Fourth, as someone who analyzes the behavior of congregations as systems, I urge my clients to stop focusing obsessively on the low performance of one part of the system. Think instead of the larger system. Is it performing? If not, why not? The underperformance of a system is usually not caused by one individual part. It is something, well, more systemic.
How many congregations have we seen futilely change pastors, rabbis, educators or music directors in search of improved congregational performance? While it may very well be that a congregation needs a new staff person in some area, it is just as likely, perhaps more likely, that the congregation has systemic issues that are undermining its performance.
We can replace parts of the system all day and all night. But if it is a systems issue, a new part will not be any more effective than the old part in creating a solution. Take the example of the D.C. Public School system. The vast majority of teachers in D.C. rightly receive high performance evaluations. And yet the system as a whole continues to struggle to meet its targeted performance measurements. There is something in the system that undermines the performance of the individual parts. Hopefully, one day school leadership will stop firing teachers and principals in search of improved performance and, instead, fix the systemic issues.
Ultimately, the key to strong performance is accountability. In worship, we preach about the fact that God holds us accountable for the way we lead our lives. Does that message not also apply to the life of our congregations? Are we willing to hold ourselves and others in our congregations accountable for our/their performance? Are we willing to have the tough conversations that are required to improve performance? Can we celebrate our accomplishments when we perform at high levels?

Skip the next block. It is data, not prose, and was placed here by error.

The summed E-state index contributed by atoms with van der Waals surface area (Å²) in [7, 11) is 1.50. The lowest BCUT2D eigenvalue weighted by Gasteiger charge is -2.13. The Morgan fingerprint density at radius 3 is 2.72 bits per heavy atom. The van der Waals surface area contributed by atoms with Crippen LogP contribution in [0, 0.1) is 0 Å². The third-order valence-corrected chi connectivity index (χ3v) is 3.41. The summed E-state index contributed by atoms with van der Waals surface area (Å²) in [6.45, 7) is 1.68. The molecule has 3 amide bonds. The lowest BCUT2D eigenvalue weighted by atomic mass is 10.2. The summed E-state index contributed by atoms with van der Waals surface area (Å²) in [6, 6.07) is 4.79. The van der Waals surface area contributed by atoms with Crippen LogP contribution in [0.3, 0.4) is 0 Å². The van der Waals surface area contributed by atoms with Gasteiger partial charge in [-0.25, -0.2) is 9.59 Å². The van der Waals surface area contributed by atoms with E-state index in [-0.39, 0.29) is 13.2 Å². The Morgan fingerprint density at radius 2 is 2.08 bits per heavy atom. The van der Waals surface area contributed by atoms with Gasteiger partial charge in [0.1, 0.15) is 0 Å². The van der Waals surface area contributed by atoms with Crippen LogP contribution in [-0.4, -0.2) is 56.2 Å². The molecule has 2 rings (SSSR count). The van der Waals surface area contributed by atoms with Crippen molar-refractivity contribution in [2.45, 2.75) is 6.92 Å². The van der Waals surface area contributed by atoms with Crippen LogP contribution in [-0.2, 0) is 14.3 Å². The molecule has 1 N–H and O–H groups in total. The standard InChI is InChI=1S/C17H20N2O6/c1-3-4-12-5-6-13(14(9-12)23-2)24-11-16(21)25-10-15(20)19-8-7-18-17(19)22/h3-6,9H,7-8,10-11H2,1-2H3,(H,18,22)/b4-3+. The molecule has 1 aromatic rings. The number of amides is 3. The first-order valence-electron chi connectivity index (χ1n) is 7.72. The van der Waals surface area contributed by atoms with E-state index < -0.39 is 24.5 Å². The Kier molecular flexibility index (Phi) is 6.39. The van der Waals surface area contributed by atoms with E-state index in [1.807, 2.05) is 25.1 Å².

With all this talk of performance and accountability, you may be surprised to know that I do not consider annual performance evaluations to be terribly effective in increasing a congregation’s or staff member’s performance. UCLA Management professor Samuel Culbert has written a compelling book in which he is highly critical of performance reviews as a tool to improve performance in an organization. A summary of the book can be found in an article by Culbert in The Wall Street Journal. In it, Culbert argues not just against annual performance reviews; he argues in favor of ongoing attention to performance. The key, he says, to improved performance by members of a staff team is to “guide, coach, tutor, provide oversight and generally do whatever is required to assist a (staff person) to perform successfully.” Culbert recommends that we improve performance on the go. To me, it sounds a lot like Moses leading the people across the desert or Jesus leading his disciples to this day.
If we can make performance of our congregations (as a system) a driving agenda rather than a dirty word, a lot of nagging things that hinder our effectiveness will disappear. God is judging our performance. Dare we do anything less in our congregations?
John Wimberly is an experienced pastor and consultant. As a consultant, he has worked with congregations and judicatories on strategic planning, staff designs for the 21st century, and congregational growth as well as financial and administrative management. He has MBA, MDiv, and PhD (theology) degrees. His books focus on effective management and leadership. John believes congregations can have a bright future!